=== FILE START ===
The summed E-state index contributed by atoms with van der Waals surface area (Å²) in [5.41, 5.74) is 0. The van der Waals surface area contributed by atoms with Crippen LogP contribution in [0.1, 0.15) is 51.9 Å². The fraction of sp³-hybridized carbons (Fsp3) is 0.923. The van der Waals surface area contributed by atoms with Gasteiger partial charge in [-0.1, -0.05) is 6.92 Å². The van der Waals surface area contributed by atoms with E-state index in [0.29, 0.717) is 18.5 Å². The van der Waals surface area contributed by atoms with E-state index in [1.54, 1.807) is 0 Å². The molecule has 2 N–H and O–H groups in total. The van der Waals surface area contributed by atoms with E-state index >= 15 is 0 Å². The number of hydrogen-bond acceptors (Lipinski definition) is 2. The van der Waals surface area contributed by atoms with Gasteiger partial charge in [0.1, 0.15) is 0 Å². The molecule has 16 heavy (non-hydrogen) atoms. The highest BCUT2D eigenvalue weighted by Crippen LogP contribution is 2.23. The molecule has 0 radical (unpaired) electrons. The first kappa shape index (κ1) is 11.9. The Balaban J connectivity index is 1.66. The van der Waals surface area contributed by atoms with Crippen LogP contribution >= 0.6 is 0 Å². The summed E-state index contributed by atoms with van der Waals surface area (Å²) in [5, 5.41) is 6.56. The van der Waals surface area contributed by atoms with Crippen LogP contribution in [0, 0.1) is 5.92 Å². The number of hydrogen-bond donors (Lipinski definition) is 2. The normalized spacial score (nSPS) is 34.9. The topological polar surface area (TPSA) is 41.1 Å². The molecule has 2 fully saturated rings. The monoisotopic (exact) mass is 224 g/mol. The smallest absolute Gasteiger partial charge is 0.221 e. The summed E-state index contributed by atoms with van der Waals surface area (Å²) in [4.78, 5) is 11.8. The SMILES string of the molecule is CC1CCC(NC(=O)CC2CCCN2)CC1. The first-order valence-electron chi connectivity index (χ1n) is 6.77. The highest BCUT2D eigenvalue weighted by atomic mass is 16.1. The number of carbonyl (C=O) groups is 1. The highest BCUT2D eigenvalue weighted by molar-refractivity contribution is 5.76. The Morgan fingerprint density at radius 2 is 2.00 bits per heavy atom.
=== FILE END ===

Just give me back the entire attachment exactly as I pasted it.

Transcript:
The summed E-state index contributed by atoms with van der Waals surface area (Å²) in [5.41, 5.74) is 0. The van der Waals surface area contributed by atoms with Crippen LogP contribution in [0.1, 0.15) is 51.9 Å². The fraction of sp³-hybridized carbons (Fsp3) is 0.923. The van der Waals surface area contributed by atoms with Gasteiger partial charge in [-0.1, -0.05) is 6.92 Å². The van der Waals surface area contributed by atoms with E-state index in [0.29, 0.717) is 18.5 Å². The van der Waals surface area contributed by atoms with E-state index in [1.54, 1.807) is 0 Å². The molecule has 2 N–H and O–H groups in total. The van der Waals surface area contributed by atoms with E-state index >= 15 is 0 Å². The number of hydrogen-bond acceptors (Lipinski definition) is 2. The van der Waals surface area contributed by atoms with Gasteiger partial charge in [0.1, 0.15) is 0 Å². The molecule has 16 heavy (non-hydrogen) atoms. The highest BCUT2D eigenvalue weighted by Crippen LogP contribution is 2.23. The molecule has 0 radical (unpaired) electrons. The first kappa shape index (κ1) is 11.9. The Balaban J connectivity index is 1.66. The van der Waals surface area contributed by atoms with Crippen LogP contribution >= 0.6 is 0 Å². The summed E-state index contributed by atoms with van der Waals surface area (Å²) in [5, 5.41) is 6.56. The van der Waals surface area contributed by atoms with Crippen LogP contribution in [0, 0.1) is 5.92 Å². The number of hydrogen-bond donors (Lipinski definition) is 2. The normalized spacial score (nSPS) is 34.9. The topological polar surface area (TPSA) is 41.1 Å². The molecule has 2 fully saturated rings. The monoisotopic (exact) mass is 224 g/mol. The smallest absolute Gasteiger partial charge is 0.221 e. The summed E-state index contributed by atoms with van der Waals surface area (Å²) in [4.78, 5) is 11.8. The SMILES string of the molecule is CC1CCC(NC(=O)CC2CCCN2)CC1. The first-order valence-electron chi connectivity index (χ1n) is 6.77. The highest BCUT2D eigenvalue weighted by atomic mass is 16.1. The number of carbonyl (C=O) groups is 1. The highest BCUT2D eigenvalue weighted by molar-refractivity contribution is 5.76. The Morgan fingerprint density at radius 2 is 2.00 bits per heavy atom.